Immigrant Success Story: Ivy’s Journey to Canada
Monday | December 30, 2019 | by Ivy Anigbogu
Ivy Anigbogu is a successful accountant in Canada.
In this blog post, she recounts how she immigrated with her family from Nigeria to Canada. She also provides pre-arrival advice for other immigrants looking to make a similar journey.
In 2017, my husband, Henry, and I began to consider immigrating to Canada from Nigeria, our home country. The year before, a friend had told us about Canada’s Express Entry Federal Skilled Worker Program for experienced professionals. Excited about the opportunity, we soon began researching the process. We wanted to pursue better career opportunities and a better life for our children.
With Henry’s eight years of experience working for the government as a human resources professional, and my three years’ working as an accountant and auditor, we were convinced that we would be good immigration candidates. A big plus, we hoped, was my having qualified as a Chartered Accountant with the Association of Chartered Certified Accountants (ACCA).
We started the immigration process that June. By the following March, my family and I had been granted permanent resident status. But in between we did a lot of preparatory work that paved the way for us.
Although we were open to other countries, we were keen to immigrate to Canada. One main reason is ACCA’s memorandum of understanding with Chartered Professional Accountants (CPA) Canada. The memorandum of understanding allows ACCA members to take the Canadian tax and law course, submit transcripts, and apply for membership.
In addition, Canada’s immigration process for skilled workers is straightforward and easy to navigate.
Resources like the government’s useful guide for prospective immigrants, pre-arrival programs that prepare immigrants for life in Canada, and the Immigration and Citizenship website were all a bonus for us.
Preparing to Immigrate
Before immigrating, we did a lot of online research. As a result we already knew how to register for government services, enroll our kids in school, and search for employment by the time we arrived.
We decided on a province after considering career advancement prospects as well as quality of life concerns, such as the weather, cost of living, family-oriented neighborhoods, and cultural diversity.
While still in Nigeria, I participated in a social media forum that helped me better understand Canada’s immigration requirements. Additionally, I interacted with like-minded people who were also immigrating to Canada from Nigeria, and learned from those who had already immigrated.
I also participated in Canadian preparatory pre-arrival programs, which I found through internet searches as well as on the Immigration and Citizenship website. I registered for CanPrep (now called Canada InfoNet), ACCES Employment, and PrepCan through the government of Canada website. A case worker met with me regularly over Skype to discuss my action plan and offer integration tips. These programs taught me how to prepare Canadian-style cover letters and résumés, as well as how to adapt to Canadian workplace culture. One program assigned me a professional mentor who advised me on the accounting profession in Canada.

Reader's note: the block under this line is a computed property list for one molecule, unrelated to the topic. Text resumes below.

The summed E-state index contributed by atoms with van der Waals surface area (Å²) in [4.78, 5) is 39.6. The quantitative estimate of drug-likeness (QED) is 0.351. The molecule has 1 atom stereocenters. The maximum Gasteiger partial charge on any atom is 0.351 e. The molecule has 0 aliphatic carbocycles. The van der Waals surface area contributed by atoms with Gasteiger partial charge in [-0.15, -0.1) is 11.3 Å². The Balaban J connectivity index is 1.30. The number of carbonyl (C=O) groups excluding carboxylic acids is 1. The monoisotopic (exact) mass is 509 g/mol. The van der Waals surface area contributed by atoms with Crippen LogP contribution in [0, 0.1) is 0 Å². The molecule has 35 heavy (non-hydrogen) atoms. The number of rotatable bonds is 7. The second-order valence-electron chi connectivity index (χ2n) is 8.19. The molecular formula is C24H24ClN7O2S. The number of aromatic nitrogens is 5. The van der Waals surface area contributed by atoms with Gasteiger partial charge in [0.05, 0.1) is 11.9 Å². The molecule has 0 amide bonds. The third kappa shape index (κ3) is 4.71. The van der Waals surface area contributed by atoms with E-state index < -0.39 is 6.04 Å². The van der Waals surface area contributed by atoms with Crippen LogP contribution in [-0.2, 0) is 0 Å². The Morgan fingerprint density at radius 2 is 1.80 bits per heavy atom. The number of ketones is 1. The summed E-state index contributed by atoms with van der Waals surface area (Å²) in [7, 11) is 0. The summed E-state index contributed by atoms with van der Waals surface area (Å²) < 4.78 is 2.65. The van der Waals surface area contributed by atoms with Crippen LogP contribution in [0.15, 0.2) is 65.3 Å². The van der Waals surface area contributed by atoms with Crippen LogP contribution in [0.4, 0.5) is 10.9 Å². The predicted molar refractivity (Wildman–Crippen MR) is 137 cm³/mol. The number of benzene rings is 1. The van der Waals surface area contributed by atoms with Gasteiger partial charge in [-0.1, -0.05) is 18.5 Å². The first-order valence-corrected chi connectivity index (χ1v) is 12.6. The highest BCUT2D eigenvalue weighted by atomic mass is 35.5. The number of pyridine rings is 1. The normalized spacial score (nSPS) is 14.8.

A month before we left Nigeria, we were fortunate enough to attend a full-day Planning for Canada session that was organized and hosted by representatives of the Canadian government. We learned about the different provinces, the climate, multicultural diversity, and government services. We were also briefed on the country’s taxes, child welfare and benefits, savings and investment, education, and the rights and responsibilities of a permanent resident.
Soon, we began connecting with professionals in our occupations in Canada. These new connections gave us insight into the expectations of employers in our fields.
As a member of ACCA, I researched the process of obtaining the professional designation for accountants in Canada, beginning the CPA Canada membership process, and even completing the online tax and law course, a requirement for Chartered Accountants, before we emigrated. I then asked ACCA to send my transcript to CPA, and paid the applicable fees. All these preparatory steps resulted in a successful integration into our new environment once we arrived.
Adjusting to Life as an Accountant in Canada
We arrived in July to give ourselves time to adjust before winter set in. Since then, living here has been an exciting experience.
We settled in the Greater Toronto Area. A month later I landed a job as a finance project coordinator. In the fall of 2019 I was promoted to financial reporting accountant. I obtained the CPA designation I had begun working toward in Nigeria just five months after we arrived.
Henry got a job this year as a senior human resource coordinator. Unlike many immigrants, we got jobs in our respective fields. Our kids have settled into their schools, and I’ve even found time to participate in one of my favorite hobbies—soccer. We are thankful for the many opportunities availed to us and believe that our pre-arrival preparation made all the difference.
The views and opinions expressed in this article are those of the author(s) and do not necessarily reflect the official policy or position of World Education Services (WES).